- As per a World Bank report, 69% of the jobs in India are at a higher risk of being replaced by automation.
- Also, according to the report, absence of FTAs with the EU, Australia and Canada, almost 55 lakh jobs are lost to added exports that would have been generated if the FTAs were signed.
- The government recently approved a Rs.6,000 crore package for textiles and apparel sector with an aim to create one crore new jobs in three years and attract investments of $11 billion.
- Along with this, both Central and state governments need to actively promote hub and spoke model in the sector to increase supply of suitable jobs to rural women and youth.
Sources: the hindu.
Paper 3 Topic: infrastructure.
Development of Port-Rail Connectivity Projects approved under Sagarmala Programme
The Ministry of Railways will be taking up 21 port-rail connectivity projects, at an estimated cost of more than Rs.20,000 Crores, as identified under the port-connectivity enhancement objective of Sagarmala, the flagship programme of the Ministry of Shipping.
- These projects are aimed at strengthening the rail evacuation network and the last mile connectivity to the ports. In addition, another six projects are being considered by the Indian Port Rail Corporation Limited (IPRCL).
- The Indian Port Rail Corporation Limited (IPRCL), which has been incorporated by the Ministry of Shipping, would take up the projects after prioritizing them. IPRCL has already awarded 3 port connectivity projects for Vishakhapatnam and Chennai ports for quick evacuation of cargo, and another 19 projects are in the pipeline.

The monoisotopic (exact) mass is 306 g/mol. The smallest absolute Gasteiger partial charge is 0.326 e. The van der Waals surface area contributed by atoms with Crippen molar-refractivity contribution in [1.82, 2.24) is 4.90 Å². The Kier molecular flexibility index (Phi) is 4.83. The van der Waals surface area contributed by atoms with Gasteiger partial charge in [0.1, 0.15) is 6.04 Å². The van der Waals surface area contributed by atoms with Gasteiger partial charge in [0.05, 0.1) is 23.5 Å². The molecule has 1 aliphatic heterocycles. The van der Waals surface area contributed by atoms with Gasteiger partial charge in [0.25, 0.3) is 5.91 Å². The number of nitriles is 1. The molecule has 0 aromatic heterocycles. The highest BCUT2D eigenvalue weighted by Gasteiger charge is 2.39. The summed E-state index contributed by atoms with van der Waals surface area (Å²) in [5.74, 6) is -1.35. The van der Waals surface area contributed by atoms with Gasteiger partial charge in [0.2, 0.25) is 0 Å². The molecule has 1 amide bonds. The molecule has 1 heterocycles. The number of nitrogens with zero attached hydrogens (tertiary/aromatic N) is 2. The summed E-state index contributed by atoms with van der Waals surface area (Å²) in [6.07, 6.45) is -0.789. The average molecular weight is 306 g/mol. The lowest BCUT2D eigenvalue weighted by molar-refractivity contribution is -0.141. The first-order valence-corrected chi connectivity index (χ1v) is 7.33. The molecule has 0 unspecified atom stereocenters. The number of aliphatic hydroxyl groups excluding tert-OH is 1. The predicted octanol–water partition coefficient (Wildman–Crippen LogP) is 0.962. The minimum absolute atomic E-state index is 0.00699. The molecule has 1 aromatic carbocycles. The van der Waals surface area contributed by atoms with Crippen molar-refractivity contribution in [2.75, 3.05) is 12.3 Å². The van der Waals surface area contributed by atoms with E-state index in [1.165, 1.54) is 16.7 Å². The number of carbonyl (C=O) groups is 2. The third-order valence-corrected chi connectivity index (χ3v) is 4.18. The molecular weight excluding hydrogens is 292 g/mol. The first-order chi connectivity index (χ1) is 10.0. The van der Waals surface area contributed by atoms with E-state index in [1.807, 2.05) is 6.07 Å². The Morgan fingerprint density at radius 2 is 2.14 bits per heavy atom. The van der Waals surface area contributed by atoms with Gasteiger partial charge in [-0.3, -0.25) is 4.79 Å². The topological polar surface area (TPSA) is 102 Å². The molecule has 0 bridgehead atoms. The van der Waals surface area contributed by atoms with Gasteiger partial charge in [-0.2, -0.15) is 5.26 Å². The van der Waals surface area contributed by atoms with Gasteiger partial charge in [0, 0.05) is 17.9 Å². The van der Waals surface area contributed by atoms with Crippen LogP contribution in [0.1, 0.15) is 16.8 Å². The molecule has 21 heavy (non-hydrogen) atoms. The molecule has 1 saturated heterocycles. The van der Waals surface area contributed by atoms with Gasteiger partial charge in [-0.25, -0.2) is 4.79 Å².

The Sagarmala project seeks to develop a string of ports around India’s coast. The objective of this initiative is to promote “Port-led development” along India’s 7500 km long coastline.
- It aims to develop access to new development regions with intermodal solutions and promotion of the optimum modal split, enhanced connectivity with main economic centres and beyond through expansion of rail, inland water, coastal and road services.
- The Union Ministry of Shipping has been appointed as the nodal ministry for this initiative.
The Sagarmala initiative will address challenges by focusing on three pillars of development, namely:
- Supporting and enabling Port-led Development through appropriate policy and institutional interventions and providing for an institutional framework for ensuring inter-agency and ministries/departments/states’ collaboration for integrated development.
- Port Infrastructure Enhancement, including modernization and setting up of new ports.